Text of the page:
Taking Notes on a Video: my YiNote to Roam Research Workflow
Listen to the audio version of this blog post here:
I was working on an article yesterday comparing the performance of k6 with JMeter, and I had a chat to Mihail, one of the devs of k6. He mentioned that a large part of why k6 is so performant compared to other tools (particularly Java-based ones) is that it’s written in Go. He talked a bit about Goroutines, and when I told him I was a Go noob, he recommended this very excellent video by Kavya Joshi, which explains a bit more about the Go Scheduler and how it manages to achieve performance for Go apps that exceeds the typical 1 Virtual User: 1 kernel thread paradigm that many load testing tools (like JMeter) use.
Anyway, I got around to watching the video today, and because it was a video I knew I’d learn from, I took notes - and ended up improving part of the workflow (more on that later). Other people have commented on my notes before, so I thought I’d share how I process videos into my personal wiki, currently held in Roam Research.
Install YiNote Chrome extension
I use a free app called YiNote to take video notes in particular. I use their Chrome extension.
I was pretty dubious about using an app just to take notes for video specifically, but there were a few things that sold me:
When you click on the text field to take notes in the extension, YiNote automatically pauses the video so that you can type without missing what’s being said.
YiNote also automatically saves the timestamps associated with notes you create, so that you can click on it afterwards to jump to the specific section that you wrote a note on.
YiNote has an export to Markdown option - great compatibility with Roam or Obsidian
You can also export your notes to a PDF, which is great for sharing. It saves screenshots of the presentation and puts your notes next to the relevant screenshot.
Here’s what it looks like while taking notes:
Export YiNote notes
After watching the video, I click the Settings wheel from the Chrome extension panel.
I click the Export as Markdown button.
That lets me save a
.md file to my local drive. I always save YiNote files in the same folder as the script below.
Run reformatter script
This is the part that I tweaked today. YiNote’s exported Markdown file is formatted in a way that doesn’t really play well with Roam. Here’s what it looks like, fresh from YiNote:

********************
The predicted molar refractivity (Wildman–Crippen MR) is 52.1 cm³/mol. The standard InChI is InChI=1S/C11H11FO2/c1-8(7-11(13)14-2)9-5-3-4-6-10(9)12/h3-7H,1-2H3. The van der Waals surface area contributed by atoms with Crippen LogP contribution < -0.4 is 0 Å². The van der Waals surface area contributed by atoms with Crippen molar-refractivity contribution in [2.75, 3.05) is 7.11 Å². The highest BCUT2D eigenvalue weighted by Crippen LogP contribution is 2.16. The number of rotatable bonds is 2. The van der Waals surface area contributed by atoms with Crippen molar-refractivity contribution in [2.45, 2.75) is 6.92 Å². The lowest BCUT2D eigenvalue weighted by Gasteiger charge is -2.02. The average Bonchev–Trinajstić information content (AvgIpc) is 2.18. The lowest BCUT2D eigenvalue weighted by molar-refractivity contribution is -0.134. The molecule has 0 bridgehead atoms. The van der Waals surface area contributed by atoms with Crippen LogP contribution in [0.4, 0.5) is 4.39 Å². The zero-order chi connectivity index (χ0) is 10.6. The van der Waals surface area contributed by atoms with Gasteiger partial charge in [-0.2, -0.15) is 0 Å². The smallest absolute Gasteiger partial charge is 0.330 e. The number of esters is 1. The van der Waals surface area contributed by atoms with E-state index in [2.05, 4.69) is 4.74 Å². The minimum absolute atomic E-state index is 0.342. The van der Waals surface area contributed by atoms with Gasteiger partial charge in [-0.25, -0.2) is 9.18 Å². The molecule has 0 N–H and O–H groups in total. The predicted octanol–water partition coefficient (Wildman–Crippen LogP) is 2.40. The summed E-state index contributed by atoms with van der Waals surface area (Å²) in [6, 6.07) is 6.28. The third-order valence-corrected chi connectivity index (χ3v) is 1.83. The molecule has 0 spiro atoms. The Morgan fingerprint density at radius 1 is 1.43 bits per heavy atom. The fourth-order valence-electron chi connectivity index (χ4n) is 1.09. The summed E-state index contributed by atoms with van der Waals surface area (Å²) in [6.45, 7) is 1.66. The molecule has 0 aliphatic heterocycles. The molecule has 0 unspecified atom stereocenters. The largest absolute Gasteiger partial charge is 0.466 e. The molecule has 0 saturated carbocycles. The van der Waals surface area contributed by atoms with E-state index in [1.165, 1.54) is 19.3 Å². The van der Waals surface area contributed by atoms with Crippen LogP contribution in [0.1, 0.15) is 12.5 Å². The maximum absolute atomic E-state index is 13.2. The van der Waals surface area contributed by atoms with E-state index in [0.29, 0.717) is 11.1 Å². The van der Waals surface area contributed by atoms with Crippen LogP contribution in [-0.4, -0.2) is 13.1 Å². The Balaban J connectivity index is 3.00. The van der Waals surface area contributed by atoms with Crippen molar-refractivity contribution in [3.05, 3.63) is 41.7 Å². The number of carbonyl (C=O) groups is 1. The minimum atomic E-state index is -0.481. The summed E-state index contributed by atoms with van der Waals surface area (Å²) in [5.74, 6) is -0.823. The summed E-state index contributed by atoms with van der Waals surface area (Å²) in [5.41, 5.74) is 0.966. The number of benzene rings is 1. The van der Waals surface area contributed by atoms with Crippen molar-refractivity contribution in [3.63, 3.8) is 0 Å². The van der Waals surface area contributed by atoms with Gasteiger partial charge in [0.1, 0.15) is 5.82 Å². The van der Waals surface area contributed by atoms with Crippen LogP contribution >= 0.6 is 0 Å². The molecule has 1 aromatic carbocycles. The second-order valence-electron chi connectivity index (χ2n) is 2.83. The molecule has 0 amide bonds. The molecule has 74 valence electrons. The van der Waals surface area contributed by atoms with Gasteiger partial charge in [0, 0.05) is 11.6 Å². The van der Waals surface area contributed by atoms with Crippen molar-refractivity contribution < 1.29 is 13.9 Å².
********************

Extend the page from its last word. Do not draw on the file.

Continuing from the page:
<!-- Generated by <a href="https://www.yinote.co/#installation">YiNote</a> --> <!-- # [GopherCon 2018: Kavya Joshi - The Scheduler Saga](https://www.youtube.com/watch?v=YHRO5WQGh0k) --> <!-- ## [1:19](https://www.youtube.com/watch?v=YHRO5WQGh0k&t=79) --> The scheduler is what makes sure the Goroutines run concurrently. <!-- ## [1:29](https://www.youtube.com/watch?v=YHRO5WQGh0k&t=89) -->
All the information is there, but importing that to Roam, with the comments, isn’t really useful. I want to see those timestamps as clickable links, and I want my notes to be nested underneath the corresponding timestamp so I know what belongs where.
So I dusted off my Python skills tonight and wrote up this little script to do just that. Warning: I am not a developer; I just occasionally code. So I’m sure that this isn’t the most concise way to do it (contact me and let me know how it could have been better if you have any ideas). But it’s functional. And, in the spirit of learning in public, here it is:
The script results in an output file that is better formatted for Roam.
Import resulting file to Roam
On Roam, I hit Options > Import Files, select the output file, hit OK, and that creates a new page in a way better format than the one directly from YiNote. After adding the date, author, and “Recommended By” fields, this is what it looks like in Roam:
I don’t do this for every video I watch, but I find this process useful for more technical videos that I really want to learn from. It’s really important to me to get all my notes from disparate sources into Roam, so that they then get processed like any other note into my Zettelkasten - but that’s a process for another day.